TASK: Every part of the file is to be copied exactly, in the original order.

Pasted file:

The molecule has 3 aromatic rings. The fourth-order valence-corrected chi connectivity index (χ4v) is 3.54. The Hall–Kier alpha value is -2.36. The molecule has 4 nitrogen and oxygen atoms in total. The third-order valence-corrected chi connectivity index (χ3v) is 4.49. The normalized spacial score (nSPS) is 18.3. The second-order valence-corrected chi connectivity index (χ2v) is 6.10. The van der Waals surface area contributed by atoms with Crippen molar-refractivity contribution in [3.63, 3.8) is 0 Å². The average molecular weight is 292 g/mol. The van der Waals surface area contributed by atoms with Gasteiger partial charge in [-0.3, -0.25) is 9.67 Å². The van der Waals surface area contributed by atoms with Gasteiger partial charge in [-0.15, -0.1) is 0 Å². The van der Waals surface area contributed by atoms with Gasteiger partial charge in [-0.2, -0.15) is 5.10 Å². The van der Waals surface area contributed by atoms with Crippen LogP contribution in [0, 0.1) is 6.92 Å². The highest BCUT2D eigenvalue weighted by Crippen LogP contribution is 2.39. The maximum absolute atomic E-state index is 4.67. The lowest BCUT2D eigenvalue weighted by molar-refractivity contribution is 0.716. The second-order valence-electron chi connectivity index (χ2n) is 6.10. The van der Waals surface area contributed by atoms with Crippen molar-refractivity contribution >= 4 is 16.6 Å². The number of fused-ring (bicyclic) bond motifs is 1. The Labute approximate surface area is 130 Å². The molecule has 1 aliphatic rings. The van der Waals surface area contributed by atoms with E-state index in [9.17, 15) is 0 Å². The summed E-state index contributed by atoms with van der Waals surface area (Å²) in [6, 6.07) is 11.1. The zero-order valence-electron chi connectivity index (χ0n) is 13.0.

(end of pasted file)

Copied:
The molecule has 3 aromatic rings. The fourth-order valence-corrected chi connectivity index (χ4v) is 3.54. The Hall–Kier alpha value is -2.36. The molecule has 4 nitrogen and oxygen atoms in total. The third-order valence-corrected chi connectivity index (χ3v) is 4.49. The normalized spacial score (nSPS) is 18.3. The second-order valence-corrected chi connectivity index (χ2v) is 6.10. The van der Waals surface area contributed by atoms with Crippen molar-refractivity contribution in [3.63, 3.8) is 0 Å². The average molecular weight is 292 g/mol. The van der Waals surface area contributed by atoms with Gasteiger partial charge in [-0.3, -0.25) is 9.67 Å². The van der Waals surface area contributed by atoms with Gasteiger partial charge in [-0.15, -0.1) is 0 Å². The van der Waals surface area contributed by atoms with Gasteiger partial charge in [-0.2, -0.15) is 5.10 Å². The van der Waals surface area contributed by atoms with Crippen LogP contribution in [0, 0.1) is 6.92 Å². The highest BCUT2D eigenvalue weighted by Crippen LogP contribution is 2.39. The maximum absolute atomic E-state index is 4.67. The lowest BCUT2D eigenvalue weighted by molar-refractivity contribution is 0.716. The second-order valence-electron chi connectivity index (χ2n) is 6.10. The van der Waals surface area contributed by atoms with Crippen molar-refractivity contribution >= 4 is 16.6 Å². The number of fused-ring (bicyclic) bond motifs is 1. The Labute approximate surface area is 130 Å². The molecule has 1 aliphatic rings. The van der Waals surface area contributed by atoms with E-state index in [9.17, 15) is 0 Å². The summed E-state index contributed by atoms with van der Waals surface area (Å²) in [6, 6.07) is 11.1. The zero-order valence-electron chi connectivity index (χ0n) is 13.0.